Pat and Stan are approaching on opposite tacks with Pat on port barely able to cross Stan on starboard. While they are on opposite tacks, Pat is required by Rule 10 to keep clear of Stan. Rule 18 does not apply (see Rule 18.1(b)), so Pat is not entitled to room from Stan to pass the mark. New Rule 18.3 begins to apply right after Pat tacks within the two-length zone. That rule makes Pat’s position very risky. If Pat tacks to leeward or just ahead of Stan, then he must keep clear not only while on port tack (required by Rule 10) and while turning from head-to-wind to closehauled on starboard tack (required by Rule 13), but also must not tack so close to Stan that Stan is forced to luff above closehauled to avoid him. If Pat tacks this close, he will break Rule 18.3(a). Furthermore, if Pat crosses Stan’s path and then tacks, he must do so far enough to windward that he is able to keep clear of Stan should Stan become overlapped inside him (see Rule 18.3(b)). Rule 18.3 is tough. To avoid breaking it when making a port-tack approach to a windward mark, you should make your approach at least three hull lengths to leeward of the mark so that you can complete your tack onto starboard before you enter the two-length zone. If you find yourself in the zone on port, you’ll be safe if you duck the transom of any nearby starboard-tack boats.

Ted and Alice are also approaching the mark on opposite tacks. Alice has overstood and is reaching down to the mark. Ted tacks from port to starboard inside the two-length zone. He completes his tack and assumes a starboard-tack, closehauled course without breaking Rule 13, but just after he tacks, Alice is compelled to luff to avoid hitting him. She protests.

Should Ted do a 720? No. Neither boat has broken a rule. As soon as Ted is on a closehauled starboard-tack course, he obtains right-of-way under Rule 11. At that moment, he must give Alice room to keep clear (see Rule 15). That Alice was able to luff and avoid contact indicates that Ted did not break Rule 15. Alice was forced to luff to avoid Ted, but she did not have to luff above closehauled to avoid contact. So Ted did not break Rule 18.3(a).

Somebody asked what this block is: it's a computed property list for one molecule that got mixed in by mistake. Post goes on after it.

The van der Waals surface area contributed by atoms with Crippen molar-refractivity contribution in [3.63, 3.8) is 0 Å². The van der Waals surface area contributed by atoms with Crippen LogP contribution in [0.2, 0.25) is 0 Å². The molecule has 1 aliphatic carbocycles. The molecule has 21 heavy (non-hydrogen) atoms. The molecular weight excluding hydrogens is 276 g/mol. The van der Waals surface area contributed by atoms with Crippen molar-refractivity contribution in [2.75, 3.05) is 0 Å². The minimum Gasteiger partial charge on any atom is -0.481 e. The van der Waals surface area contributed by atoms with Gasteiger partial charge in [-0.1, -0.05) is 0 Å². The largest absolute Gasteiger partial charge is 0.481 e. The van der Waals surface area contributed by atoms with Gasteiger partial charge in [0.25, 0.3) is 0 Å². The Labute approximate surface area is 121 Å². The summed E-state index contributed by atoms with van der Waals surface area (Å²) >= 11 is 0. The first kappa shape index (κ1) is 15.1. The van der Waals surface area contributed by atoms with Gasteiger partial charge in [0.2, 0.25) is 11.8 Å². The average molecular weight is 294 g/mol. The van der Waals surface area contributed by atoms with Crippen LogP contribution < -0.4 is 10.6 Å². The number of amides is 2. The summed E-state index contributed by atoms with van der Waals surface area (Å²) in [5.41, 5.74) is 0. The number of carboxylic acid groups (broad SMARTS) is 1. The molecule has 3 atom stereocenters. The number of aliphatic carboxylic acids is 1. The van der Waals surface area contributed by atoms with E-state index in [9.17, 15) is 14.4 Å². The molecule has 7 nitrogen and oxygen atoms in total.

Tom, Dick, and Harry’s situation was described to me in an e-mail from a reader. Tom was hit with a sharp puff and capsized just as he was about to round the mark on starboard tack. Before Tom capsized, Dick thought he would easily cross Harry and tack around the mark ahead of him. Suddenly Harry and Dick are faced with a new situation. If Dick bears away to avoid Tom, he will not be able to cross Harry. Although Harry was on the layline to the mark, now he cannot make it past Tom without tacking.

Both Dick and Harry are required by Rule 21 to avoid Tom if it’s possible for them to do so. While Dick and Harry are on opposite tacks, Rule 18 does not give either of them any rights to room to pass the mark or the obstruction (Harry). It seems to me that the safest thing for Harry to do is to tack onto port, then back onto starboard right away, well before he is close to Dick. After Harry tacks onto port, there is a chance that Dick can put himself in a position to block Harry’s tack back onto starboard in order to beat Harry around both Tom and the mark. A riskier move for Harry is to hold his course on starboard and then tack when he is about to collide with Tom. This may force Dick to take Harry’s stern, at which point Harry can tack and block Dick from tacking onto starboard. If Harry can pull this off, he has a chance of rounding Tom and the mark ahead of Dick.